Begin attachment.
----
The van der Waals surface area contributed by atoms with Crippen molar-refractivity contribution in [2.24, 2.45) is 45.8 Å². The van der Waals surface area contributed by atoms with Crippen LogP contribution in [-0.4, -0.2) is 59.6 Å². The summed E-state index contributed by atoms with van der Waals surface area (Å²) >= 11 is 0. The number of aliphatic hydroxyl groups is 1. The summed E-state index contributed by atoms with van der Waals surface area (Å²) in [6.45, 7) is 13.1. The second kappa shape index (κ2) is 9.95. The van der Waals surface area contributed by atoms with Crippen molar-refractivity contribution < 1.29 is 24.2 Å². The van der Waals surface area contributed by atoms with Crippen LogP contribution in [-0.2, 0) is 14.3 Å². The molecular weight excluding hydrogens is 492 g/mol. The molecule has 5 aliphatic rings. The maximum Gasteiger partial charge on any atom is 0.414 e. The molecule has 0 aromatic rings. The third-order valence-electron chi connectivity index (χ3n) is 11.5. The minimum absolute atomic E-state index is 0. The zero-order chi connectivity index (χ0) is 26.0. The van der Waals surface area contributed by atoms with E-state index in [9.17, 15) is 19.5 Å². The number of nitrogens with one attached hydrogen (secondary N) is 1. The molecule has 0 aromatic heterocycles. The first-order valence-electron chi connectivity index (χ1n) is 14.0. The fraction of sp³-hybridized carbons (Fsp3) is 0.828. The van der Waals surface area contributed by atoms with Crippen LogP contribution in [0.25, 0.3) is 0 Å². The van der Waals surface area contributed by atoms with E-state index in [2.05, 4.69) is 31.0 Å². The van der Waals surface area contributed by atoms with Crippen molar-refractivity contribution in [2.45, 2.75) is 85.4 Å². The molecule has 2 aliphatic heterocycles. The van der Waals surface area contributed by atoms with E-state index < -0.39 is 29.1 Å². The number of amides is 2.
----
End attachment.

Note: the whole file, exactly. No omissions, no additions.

The van der Waals surface area contributed by atoms with Crippen molar-refractivity contribution in [2.24, 2.45) is 45.8 Å². The van der Waals surface area contributed by atoms with Crippen LogP contribution in [-0.4, -0.2) is 59.6 Å². The summed E-state index contributed by atoms with van der Waals surface area (Å²) >= 11 is 0. The number of aliphatic hydroxyl groups is 1. The summed E-state index contributed by atoms with van der Waals surface area (Å²) in [6.45, 7) is 13.1. The second kappa shape index (κ2) is 9.95. The van der Waals surface area contributed by atoms with Crippen molar-refractivity contribution < 1.29 is 24.2 Å². The van der Waals surface area contributed by atoms with Crippen LogP contribution in [-0.2, 0) is 14.3 Å². The molecular weight excluding hydrogens is 492 g/mol. The molecule has 5 aliphatic rings. The maximum Gasteiger partial charge on any atom is 0.414 e. The molecule has 0 aromatic rings. The third-order valence-electron chi connectivity index (χ3n) is 11.5. The minimum absolute atomic E-state index is 0. The zero-order chi connectivity index (χ0) is 26.0. The van der Waals surface area contributed by atoms with E-state index in [9.17, 15) is 19.5 Å². The number of nitrogens with one attached hydrogen (secondary N) is 1. The molecule has 0 aromatic heterocycles. The first-order valence-electron chi connectivity index (χ1n) is 14.0. The fraction of sp³-hybridized carbons (Fsp3) is 0.828. The van der Waals surface area contributed by atoms with Crippen LogP contribution in [0.25, 0.3) is 0 Å². The van der Waals surface area contributed by atoms with E-state index in [2.05, 4.69) is 31.0 Å². The van der Waals surface area contributed by atoms with Crippen molar-refractivity contribution in [2.45, 2.75) is 85.4 Å². The molecule has 2 aliphatic heterocycles. The van der Waals surface area contributed by atoms with E-state index < -0.39 is 29.1 Å². The number of amides is 2.